National Group Emboldens Pastors to Seek Public Office, Spur Civil Service Guided by Bible

By Nanette Holt
Nanette Holt
Nanette Holt
Nanette covers a wide range of issues, mostly in Georgia and her home state of Florida. She started as a journalist in a competitive, daily-newspaper market, and later launched a community newspaper in a geographic area ignored by other media. She spent many years writing and editing for a variety of national and international magazines, and has been hired to coach best-selling authors for book publishers. When she’s not chasing news, Nanette enjoys cattle ranch life with her husband, three children, and far too many horses, goats, cats, and dogs.
June 5, 2022 Updated: June 7, 2022

Pastor Jack Hilligoss never thought of himself as a political kind of guy.

He was happy leading HighPoint Church in sleepy Lake Wales, a 20-square-mile patch of sunshine in the geographic center of the Florida peninsula. Dotted with old orange groves, it’s home to about 16,000 residents and exudes small-town values centered on faith, family, and freedom.

But a few years ago, agitators from outside the community began showing up at public meetings and events. They used words like “justice” and “equity” and sowed confusion, contentiousness, and division among neighbors, Hilligoss said. He first challenged the rants of Black Lives Matter and LGBT activists from the pulpit in his church.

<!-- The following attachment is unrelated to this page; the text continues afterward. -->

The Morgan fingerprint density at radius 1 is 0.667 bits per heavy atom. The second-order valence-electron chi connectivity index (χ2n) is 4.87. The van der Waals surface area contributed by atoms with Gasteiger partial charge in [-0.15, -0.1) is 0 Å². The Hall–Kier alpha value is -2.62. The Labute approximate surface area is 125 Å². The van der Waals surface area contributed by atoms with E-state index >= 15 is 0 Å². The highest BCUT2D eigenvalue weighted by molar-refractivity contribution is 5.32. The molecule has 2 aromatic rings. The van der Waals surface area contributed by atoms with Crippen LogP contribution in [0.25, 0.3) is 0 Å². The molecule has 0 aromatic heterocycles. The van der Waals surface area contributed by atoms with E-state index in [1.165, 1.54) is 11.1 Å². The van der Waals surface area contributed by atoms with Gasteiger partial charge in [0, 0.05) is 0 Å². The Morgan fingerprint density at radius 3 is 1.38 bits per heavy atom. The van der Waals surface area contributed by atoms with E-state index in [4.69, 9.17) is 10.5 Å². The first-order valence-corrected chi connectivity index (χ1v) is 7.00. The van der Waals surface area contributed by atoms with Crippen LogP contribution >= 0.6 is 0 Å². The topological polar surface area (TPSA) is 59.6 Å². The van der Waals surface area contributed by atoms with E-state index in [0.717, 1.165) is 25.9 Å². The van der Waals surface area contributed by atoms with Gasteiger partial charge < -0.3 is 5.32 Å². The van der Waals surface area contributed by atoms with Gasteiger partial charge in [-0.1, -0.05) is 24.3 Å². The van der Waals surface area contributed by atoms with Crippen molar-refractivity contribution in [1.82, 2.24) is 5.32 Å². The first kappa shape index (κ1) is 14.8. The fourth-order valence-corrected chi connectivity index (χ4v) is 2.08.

Then, emboldened by training from a national group that urges pastors to get politically involved, he realized he had to take action outside the doors of his church to try to bring unity to his town.

So Hilligoss launched a mayoral campaign against two other contenders. In May, his son swore him in as his city’s top elected official.

That’s precisely the kind of victory Liberty Pastors seeks to celebrate. Since 2016, the loosely affiliated network has trained more than 1,000 pastors, instructing them on biblical reasons for getting involved in government, and encouraging them to take that message to their flocks. The group also admonishes pastors to approach every area of life with guidance from the Bible.

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Pastors from around the country listen to lessons on the Christian origins of the United States during an Aug. 30, 2020, conference in Grapevine, Texas. (Courtesy of Liberty Pastors)